One of the most dangerous things that can happen to a horse is for it to come down with a case from equine colic. In fact, this disease is estimated to happen to one out of every 10 horses every year. Unlike the relatively benign colic that occurs in human babies, Equine colic can actually kill the horse because of its complications. Here is a little bit about equine colic and what can be done about it.

Equine colic is actually not a disease at all. It is simply the outward appearance of signs that tell us that the horse is having abdominal pain. The main term that this is referred to is colic but it really isn’t the same as the colic that human babies experience. Some of the outward signs that a horse is suffering from this sort of abdominal pain are if the horse is kicking, rolling on the ground or sweating without any real cause.

The digestive track that is found in a horse is actually fairly complex. Because a horse is such a large animal, it has yards of intestine that stretch from the stomach downward. It’s not a surprise that, from time to time, something goes wrong and a twist or turn occurs, causing the equine colic. There may be some underlying conditions that need to be looked into, however, in order to ensure the safety of your horse.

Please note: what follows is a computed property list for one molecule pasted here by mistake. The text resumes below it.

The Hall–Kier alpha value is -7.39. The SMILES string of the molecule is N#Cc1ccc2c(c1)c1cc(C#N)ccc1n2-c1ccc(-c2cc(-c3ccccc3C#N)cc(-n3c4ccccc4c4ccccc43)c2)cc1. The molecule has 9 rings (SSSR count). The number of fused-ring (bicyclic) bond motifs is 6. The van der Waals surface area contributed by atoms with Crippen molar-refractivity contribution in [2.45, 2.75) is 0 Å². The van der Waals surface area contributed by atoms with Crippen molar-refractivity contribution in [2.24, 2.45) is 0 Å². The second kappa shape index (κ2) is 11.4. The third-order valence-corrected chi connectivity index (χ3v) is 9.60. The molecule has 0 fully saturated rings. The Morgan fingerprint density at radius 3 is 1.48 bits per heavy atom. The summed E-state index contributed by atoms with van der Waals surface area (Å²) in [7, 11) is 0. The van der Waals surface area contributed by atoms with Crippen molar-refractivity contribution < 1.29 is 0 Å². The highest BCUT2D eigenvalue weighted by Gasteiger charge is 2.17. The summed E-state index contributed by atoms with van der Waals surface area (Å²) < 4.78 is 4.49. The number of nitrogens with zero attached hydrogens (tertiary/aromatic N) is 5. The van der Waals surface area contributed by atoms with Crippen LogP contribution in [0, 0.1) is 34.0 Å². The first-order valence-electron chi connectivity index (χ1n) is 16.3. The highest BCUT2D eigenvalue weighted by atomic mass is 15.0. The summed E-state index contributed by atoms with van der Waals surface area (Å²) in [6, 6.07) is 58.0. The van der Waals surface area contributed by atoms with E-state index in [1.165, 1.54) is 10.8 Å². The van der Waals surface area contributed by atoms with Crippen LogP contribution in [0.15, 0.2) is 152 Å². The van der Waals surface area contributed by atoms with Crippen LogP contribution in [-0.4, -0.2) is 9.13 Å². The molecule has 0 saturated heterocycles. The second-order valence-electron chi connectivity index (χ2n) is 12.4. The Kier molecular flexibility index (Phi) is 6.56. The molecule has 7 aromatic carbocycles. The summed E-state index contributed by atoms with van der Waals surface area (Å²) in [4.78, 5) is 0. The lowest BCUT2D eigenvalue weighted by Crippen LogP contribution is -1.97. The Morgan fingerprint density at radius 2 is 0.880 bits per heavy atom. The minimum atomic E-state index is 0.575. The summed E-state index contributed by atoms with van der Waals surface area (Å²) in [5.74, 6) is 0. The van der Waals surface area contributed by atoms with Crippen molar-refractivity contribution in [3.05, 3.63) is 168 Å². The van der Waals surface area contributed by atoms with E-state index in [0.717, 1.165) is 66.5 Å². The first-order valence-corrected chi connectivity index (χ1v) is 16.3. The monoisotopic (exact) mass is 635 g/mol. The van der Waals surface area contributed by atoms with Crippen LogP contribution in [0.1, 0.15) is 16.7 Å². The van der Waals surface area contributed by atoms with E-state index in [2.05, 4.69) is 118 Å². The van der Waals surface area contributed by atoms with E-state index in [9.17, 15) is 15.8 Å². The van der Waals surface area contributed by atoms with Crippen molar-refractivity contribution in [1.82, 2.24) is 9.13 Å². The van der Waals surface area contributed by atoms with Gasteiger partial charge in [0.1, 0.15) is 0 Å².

The main problem that may cause colic in your hose is a distention in the intestines. This restricts blood flow and can cause a whole host of problems. It can also be caused by an overproduction of digestive fluids, causing pain and burning (heartburn) in your horse. Either of these are relatively easy to treat but should be brought to the attention of your veterinarian as soon as the signs first appear.

Equine colic is not something that should be fooled around with. At the first sign that a problem is present, make sure that you have the horse checked to insure its safety. In a baby, colic typically goes away after some time; in a horse it can be fatal.

Colic Tip #1

Be Patient: Colic problems will lessen with age, so realize that things will get better in the future. In the mean time, try to stay calm, reassuring and loving. The best thing for your child is a well-rested parent.


Colic Tip #2

Feed Less But More Often: Whether breast feeding or bottle feeding, try feeding a baby with colic half as much as usual and twice as often. Little tummies can’t handle getting too much too fast and the breakdown of lactose can cause an increase in intestinal gas.


Colic Tip #3

Enlist Help: One if the best things you can do if you have a colicky baby is to give yourself a break and get away from it all. Get your spouse, parents, aunts, uncles or even a babysitter to lend a hand for a while so you can rest and recharge your batteries.